Interview: Author Rowan Coleman
PUBLISHED: 08:45 08 March 2010 | UPDATED: 14:56 20 February 2013
Since publishing her first novel five years ago, Berkhamsted author Rowan Coleman has written a string of popular books for both adults and teenagers. Ruth Higgins caught up with the busy author
YOU have just had a baby - your first. Six weeks ago. You are living in a parallel universe. Your next challenge is to follow up your prize-winning debut novel with a second for publication within a year. Can't be done? Rowan Coleman, best-selling Hertfordshire author, not only managed it but has gone on to publish six more successful books since 2003.
Like many a first-time mother, after having her baby Rowan found 'half your brain goes missing and you spend all day crying.' That second book was difficult, she understates, 'I had to do a lot of work to knock it into shape.' The result, After Ever After, is set in Berkhamsted and paints a perceptive portrait of life in the town.
Rowan's local knowledge helped - she grew up in Berkhamsted in the 70s and now lives there with husband Erol and their six-year-old daughter.Rowan did badly at school at first and felt a failure. That changed when, aged 13, she showed a teacher something she'd written. 'She asked if I'd copied my poem out of a book and I indignantly denied it!' Rowan recalls.
A little later, another teacher at Ashlyns School, Richard Dalziel, spotted that she had something. 'He was inspiring and made me understand that writing is not about knowing where to put the punctuation, but about what's going on up here,' Rowan taps the side of her head with a forefinger. With Richard's encouragement she gained what she calls a 'freak' grade A in English at A-level.
One day, at a university lecture in Hull, she finally became convinced she had a brain. 'The girls on either side of me said 'What was that about?' and I thought, I got that - why didn't you get that?' she remembers.
Rowan followed her degree by building a career in publishing, starting in sales and going on to become editorial manager at Ebury Press, part of the Random House group. She was halfway through a part-time MA in creative writing when she won Company magazine's Young Writer of the Year award in 2001. Her confidence rocketed and she was able to select an agent, crucial to any successful author. Still cautious though, she submitted her first novel under a pseudonym, 'so that, if it was rejected, no one would know - and if it was accepted I'd know it was an objective decision.'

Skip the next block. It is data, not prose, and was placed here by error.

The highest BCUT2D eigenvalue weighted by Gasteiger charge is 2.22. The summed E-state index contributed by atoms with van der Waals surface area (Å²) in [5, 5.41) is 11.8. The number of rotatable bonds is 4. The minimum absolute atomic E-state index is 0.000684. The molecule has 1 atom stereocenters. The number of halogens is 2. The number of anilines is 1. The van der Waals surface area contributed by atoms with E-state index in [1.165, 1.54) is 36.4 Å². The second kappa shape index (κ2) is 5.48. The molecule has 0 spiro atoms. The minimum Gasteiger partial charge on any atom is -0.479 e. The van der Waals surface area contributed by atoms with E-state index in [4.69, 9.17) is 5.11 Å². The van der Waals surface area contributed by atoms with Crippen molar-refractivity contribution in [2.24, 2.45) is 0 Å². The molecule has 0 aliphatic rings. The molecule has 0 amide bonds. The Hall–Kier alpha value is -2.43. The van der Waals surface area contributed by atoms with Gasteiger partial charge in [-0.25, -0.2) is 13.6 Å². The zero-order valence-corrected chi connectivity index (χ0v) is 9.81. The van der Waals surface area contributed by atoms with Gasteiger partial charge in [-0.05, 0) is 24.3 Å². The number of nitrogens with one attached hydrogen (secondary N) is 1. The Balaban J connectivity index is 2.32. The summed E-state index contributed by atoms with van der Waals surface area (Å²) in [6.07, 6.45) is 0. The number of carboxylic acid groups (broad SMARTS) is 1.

In fact, Growing Up Twice, published in 2002, was a WHS Fresh Talent winner. As publisher turned author, Rowan understands that a successful book is a team effort. 'I love my editors,' she states simply. Their support helped her to widen her range with teen novel Ruby Parker Hits The Small Time published in March this year.
Rowan says, 'I wanted to write about a girl who, despite all the benefits that fame had brought her, still had to go through the ups and downs of growing up, just like the rest of us.'
Ruby Parker: Hollywood Star is out now and will be followed in February 2008 by Ruby Parker: Stage Star, Rowan's fifth book for young teens. Her eighth title for adults, The Accidental Wife, is then due out in April 2008 and after that Rowan will explore new territory, science fiction, for a project due out in 2009.
While she's clearly an author at home in different genres, Rowan's back stiffens when the 'chicklit' word is mentioned. 'Popular books can be intelligent,' she declares. 'I hate the chicklit label; it's demeaning and sexist.'
If there's a common theme in her novels, it's how surprising and rich an apparently humdrum life can be. 'I like to write about people who are ordinary,' Rowan confirms. This doesn't please every reader though; one wrote a letter saying she wished one of the characters in Growing Up Twice (who was in telesales) had a more interesting job, 'say, in aromatherapy...'
Many readers get in touch. 'I love thinking that 50 to 100,000 people are out there reading my books. And then they tell me about it,' Rowan says with delight. One fan is a gentleman in his 80s who regularly corresponds. She is certain the portrait photo on her book covers has nothing to do with it.
In 2006 the book world affirmed Rowan's talent when she was selected as one of the authors in the 'Quick Reads' initiative launched on World Book Day. The aim was to attract reluctant readers with crisp, compelling page-turners. Rowan's Woman Walks Into A Bar fitted the bill, and she loved writing it. Her next book for adults, The Accidental Wife, will be out next April.
So what would she do with herself if she could no longer write for a living? Rowan's long dark hair falls across her face as she puts her head in her hands. 'I suppose I could go back into publishing,' she groans. 'Although that would feel like I was an alcoholic in an off-licence!'
With a series of book deals and commissions from high-profile magazines under her belt, she probably doesn't have to worry about ditching the keyboard just yet.
Article taken from December issue of Hertfordshire Life